Jill Pantozzi, The Nerdy Bird, has been one of the most vociferous, with both a heartfelt article and an equally emotional interview with the book's writer, the redoubtable Gail Simone. I wrote about my own feelings about such a change some time back, and while my timing was off, the point holds - Oracle is an astounding character, made into spectacular by a series of deft hands at the wheel, not the least of which the aforementioned Ms. Simone.  So indeed, could she "go back" to the old position, after becoming so great a character in her own right?

In short, yes.  In her interview with Jill, Gail made a couple of points that make perfect sense:

The lady in the wheelchair was becoming a crutch - Oracle was supplying data to the Bat-family, the Birds of Prey, and pretty much any hero in the DCU who could get her phone number.  She was a dramatic magic wand as potentially annoying as The Doctor's Sonic Screwdriver, in the wrong hands.  Gail said it herself - She made it so Batman didn't have to do any detective work, he'd just call her. 
In limited amounts, such a source is useful; used constantly it makes fighting crime a bit too easy.  Oracle, as written by Gail in BoP worked perfectly; a small team fighting crime, with the help of a big sister.  But as used in other books, she was Google.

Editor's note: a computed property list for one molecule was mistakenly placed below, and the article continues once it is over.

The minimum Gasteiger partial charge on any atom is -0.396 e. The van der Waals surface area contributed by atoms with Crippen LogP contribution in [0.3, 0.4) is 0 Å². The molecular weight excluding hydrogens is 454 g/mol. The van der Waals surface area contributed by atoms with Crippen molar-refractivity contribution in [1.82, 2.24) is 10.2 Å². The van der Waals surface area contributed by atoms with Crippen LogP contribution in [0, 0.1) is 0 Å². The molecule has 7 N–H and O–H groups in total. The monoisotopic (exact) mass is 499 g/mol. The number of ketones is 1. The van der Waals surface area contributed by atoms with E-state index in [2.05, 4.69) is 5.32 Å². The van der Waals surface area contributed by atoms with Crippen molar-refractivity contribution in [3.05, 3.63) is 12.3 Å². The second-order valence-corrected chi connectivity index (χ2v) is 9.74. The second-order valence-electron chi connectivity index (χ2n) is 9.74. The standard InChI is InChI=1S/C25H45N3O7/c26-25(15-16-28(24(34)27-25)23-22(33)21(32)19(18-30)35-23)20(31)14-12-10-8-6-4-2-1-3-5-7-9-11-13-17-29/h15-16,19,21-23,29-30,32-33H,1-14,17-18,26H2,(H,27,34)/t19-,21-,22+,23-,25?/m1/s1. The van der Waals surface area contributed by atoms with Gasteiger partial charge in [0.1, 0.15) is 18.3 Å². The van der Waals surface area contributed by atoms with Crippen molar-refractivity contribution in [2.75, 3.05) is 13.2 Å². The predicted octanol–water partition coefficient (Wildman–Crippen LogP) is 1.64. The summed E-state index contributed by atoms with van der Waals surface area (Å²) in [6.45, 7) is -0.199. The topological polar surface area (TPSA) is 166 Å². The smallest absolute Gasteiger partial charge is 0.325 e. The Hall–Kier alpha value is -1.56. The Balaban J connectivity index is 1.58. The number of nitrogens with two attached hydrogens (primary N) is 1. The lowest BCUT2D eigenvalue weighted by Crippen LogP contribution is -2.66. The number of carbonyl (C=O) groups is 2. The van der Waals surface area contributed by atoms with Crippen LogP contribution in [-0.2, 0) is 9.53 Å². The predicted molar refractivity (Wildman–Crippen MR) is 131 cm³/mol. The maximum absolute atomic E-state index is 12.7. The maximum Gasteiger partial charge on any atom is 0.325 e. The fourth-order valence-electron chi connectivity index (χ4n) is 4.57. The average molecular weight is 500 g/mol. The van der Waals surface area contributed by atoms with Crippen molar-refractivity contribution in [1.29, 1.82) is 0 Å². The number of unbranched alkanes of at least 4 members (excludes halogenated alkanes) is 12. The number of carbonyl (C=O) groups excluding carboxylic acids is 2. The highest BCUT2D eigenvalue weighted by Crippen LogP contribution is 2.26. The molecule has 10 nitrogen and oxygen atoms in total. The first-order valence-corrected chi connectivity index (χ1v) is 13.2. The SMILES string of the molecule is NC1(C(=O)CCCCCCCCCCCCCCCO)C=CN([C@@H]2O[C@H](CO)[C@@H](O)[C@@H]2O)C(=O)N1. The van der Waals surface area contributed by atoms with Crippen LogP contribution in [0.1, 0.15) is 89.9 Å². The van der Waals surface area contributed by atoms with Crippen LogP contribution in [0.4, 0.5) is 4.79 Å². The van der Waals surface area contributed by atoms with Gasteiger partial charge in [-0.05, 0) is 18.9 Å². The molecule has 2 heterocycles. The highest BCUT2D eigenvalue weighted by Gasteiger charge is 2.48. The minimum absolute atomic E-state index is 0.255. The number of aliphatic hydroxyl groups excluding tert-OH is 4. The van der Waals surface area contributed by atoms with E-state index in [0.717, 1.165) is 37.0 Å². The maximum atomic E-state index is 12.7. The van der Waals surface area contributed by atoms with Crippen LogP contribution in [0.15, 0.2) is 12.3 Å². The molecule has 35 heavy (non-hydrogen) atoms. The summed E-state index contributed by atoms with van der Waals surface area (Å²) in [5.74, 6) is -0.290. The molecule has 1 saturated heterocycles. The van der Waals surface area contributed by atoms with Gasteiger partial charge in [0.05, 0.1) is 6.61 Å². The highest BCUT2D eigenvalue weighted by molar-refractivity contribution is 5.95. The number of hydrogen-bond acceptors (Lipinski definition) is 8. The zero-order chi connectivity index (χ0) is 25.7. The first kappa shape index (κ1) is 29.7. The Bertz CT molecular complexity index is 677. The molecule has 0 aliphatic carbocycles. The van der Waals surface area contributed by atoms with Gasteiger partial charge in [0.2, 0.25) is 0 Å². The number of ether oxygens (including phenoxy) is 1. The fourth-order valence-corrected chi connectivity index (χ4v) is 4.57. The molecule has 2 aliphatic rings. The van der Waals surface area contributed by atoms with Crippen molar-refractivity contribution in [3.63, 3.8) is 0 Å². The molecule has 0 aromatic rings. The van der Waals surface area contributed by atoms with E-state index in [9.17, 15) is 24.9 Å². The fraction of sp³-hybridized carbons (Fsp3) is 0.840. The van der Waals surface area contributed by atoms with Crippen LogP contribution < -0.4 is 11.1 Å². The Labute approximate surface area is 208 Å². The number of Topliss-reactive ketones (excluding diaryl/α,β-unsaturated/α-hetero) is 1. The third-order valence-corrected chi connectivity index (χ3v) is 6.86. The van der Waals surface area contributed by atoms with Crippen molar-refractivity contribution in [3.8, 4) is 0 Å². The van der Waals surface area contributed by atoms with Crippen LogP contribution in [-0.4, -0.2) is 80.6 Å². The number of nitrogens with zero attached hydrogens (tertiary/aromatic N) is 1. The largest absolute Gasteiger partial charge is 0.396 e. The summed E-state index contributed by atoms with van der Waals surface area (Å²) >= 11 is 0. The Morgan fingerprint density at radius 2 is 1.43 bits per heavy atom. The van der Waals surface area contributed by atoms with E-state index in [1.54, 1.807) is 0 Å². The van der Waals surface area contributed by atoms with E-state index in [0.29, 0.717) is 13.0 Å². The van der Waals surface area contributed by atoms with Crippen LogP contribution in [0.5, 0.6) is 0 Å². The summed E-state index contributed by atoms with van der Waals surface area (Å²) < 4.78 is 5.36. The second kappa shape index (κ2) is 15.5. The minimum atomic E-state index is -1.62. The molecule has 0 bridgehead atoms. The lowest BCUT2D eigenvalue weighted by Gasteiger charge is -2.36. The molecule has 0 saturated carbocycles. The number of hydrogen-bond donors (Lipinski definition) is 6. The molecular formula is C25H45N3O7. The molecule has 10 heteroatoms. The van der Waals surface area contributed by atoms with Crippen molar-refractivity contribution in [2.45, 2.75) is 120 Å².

Part of the reason they have to keep nerfing heroes is, as many have said, they become invulnerable.  It's common belief that Batman, at this point in his career, can beat anyone with sufficient Prep Time.  Superman can punch Saturn out of orbit; makes it hard to believe Live Wire is a threat.  And with one phone call, just about any hero in the DCU could get plans to a villains lair, full specs on the baddie's powers, and instant access to reinforcements.  If the DCU were the DCU video games, Oracle would be the strategy guide that listed all the secrets.

They were gonna do it anyway - The decision was made - Batgirl was going to be Barbara Gordon again.  Gail had a choice of lighting a candle or cursing the darkness. She realized she wanted to write Batgirl - who wouldn't? - but couldn't find a way to do it without effectively un-doing so much character development over several decades.  The Refresh separated the baby from the bathwater. It became possible to eat from the Batgirl-cake while keeping the Oracle cake.  Everybody wins.